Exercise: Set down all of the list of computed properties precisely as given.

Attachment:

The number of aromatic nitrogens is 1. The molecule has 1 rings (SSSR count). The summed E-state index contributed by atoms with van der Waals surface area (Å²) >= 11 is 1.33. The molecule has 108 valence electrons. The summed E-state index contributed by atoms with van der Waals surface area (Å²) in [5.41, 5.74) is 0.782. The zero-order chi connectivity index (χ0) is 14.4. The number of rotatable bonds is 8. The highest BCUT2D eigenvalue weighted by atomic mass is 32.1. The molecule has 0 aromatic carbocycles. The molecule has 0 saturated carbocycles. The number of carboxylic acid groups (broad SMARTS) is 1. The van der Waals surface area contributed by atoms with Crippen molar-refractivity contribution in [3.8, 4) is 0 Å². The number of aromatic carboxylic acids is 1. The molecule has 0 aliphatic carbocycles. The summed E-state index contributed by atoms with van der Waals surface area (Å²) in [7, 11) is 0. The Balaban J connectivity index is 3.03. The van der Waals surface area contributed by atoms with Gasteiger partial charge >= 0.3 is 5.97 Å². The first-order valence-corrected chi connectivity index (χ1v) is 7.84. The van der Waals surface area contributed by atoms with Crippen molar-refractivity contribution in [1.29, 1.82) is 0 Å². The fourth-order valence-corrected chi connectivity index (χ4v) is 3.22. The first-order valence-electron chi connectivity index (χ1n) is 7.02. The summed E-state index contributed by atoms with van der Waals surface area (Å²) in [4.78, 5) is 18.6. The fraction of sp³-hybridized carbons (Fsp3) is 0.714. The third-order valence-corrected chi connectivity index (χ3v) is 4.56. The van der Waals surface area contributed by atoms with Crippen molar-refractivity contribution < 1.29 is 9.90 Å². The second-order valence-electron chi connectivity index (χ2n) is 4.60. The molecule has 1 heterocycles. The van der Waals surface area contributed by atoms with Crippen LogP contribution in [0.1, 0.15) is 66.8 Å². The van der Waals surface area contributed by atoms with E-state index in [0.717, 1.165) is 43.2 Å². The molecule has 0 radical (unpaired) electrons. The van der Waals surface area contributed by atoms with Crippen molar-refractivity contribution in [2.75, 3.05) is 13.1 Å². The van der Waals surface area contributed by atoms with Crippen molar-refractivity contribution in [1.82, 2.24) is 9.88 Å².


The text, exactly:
The number of aromatic nitrogens is 1. The molecule has 1 rings (SSSR count). The summed E-state index contributed by atoms with van der Waals surface area (Å²) >= 11 is 1.33. The molecule has 108 valence electrons. The summed E-state index contributed by atoms with van der Waals surface area (Å²) in [5.41, 5.74) is 0.782. The zero-order chi connectivity index (χ0) is 14.4. The number of rotatable bonds is 8. The highest BCUT2D eigenvalue weighted by atomic mass is 32.1. The molecule has 0 aromatic carbocycles. The molecule has 0 saturated carbocycles. The number of carboxylic acid groups (broad SMARTS) is 1. The van der Waals surface area contributed by atoms with Crippen molar-refractivity contribution in [3.8, 4) is 0 Å². The number of aromatic carboxylic acids is 1. The molecule has 0 aliphatic carbocycles. The summed E-state index contributed by atoms with van der Waals surface area (Å²) in [7, 11) is 0. The Balaban J connectivity index is 3.03. The van der Waals surface area contributed by atoms with Gasteiger partial charge >= 0.3 is 5.97 Å². The first-order valence-corrected chi connectivity index (χ1v) is 7.84. The van der Waals surface area contributed by atoms with Crippen molar-refractivity contribution in [1.29, 1.82) is 0 Å². The fourth-order valence-corrected chi connectivity index (χ4v) is 3.22. The first-order valence-electron chi connectivity index (χ1n) is 7.02. The summed E-state index contributed by atoms with van der Waals surface area (Å²) in [4.78, 5) is 18.6. The fraction of sp³-hybridized carbons (Fsp3) is 0.714. The third-order valence-corrected chi connectivity index (χ3v) is 4.56. The van der Waals surface area contributed by atoms with Crippen molar-refractivity contribution < 1.29 is 9.90 Å². The second-order valence-electron chi connectivity index (χ2n) is 4.60. The molecule has 1 heterocycles. The van der Waals surface area contributed by atoms with Crippen LogP contribution in [0.1, 0.15) is 66.8 Å². The van der Waals surface area contributed by atoms with E-state index in [0.717, 1.165) is 43.2 Å². The molecule has 0 radical (unpaired) electrons. The van der Waals surface area contributed by atoms with Crippen molar-refractivity contribution in [2.75, 3.05) is 13.1 Å². The van der Waals surface area contributed by atoms with Crippen molar-refractivity contribution in [1.82, 2.24) is 9.88 Å².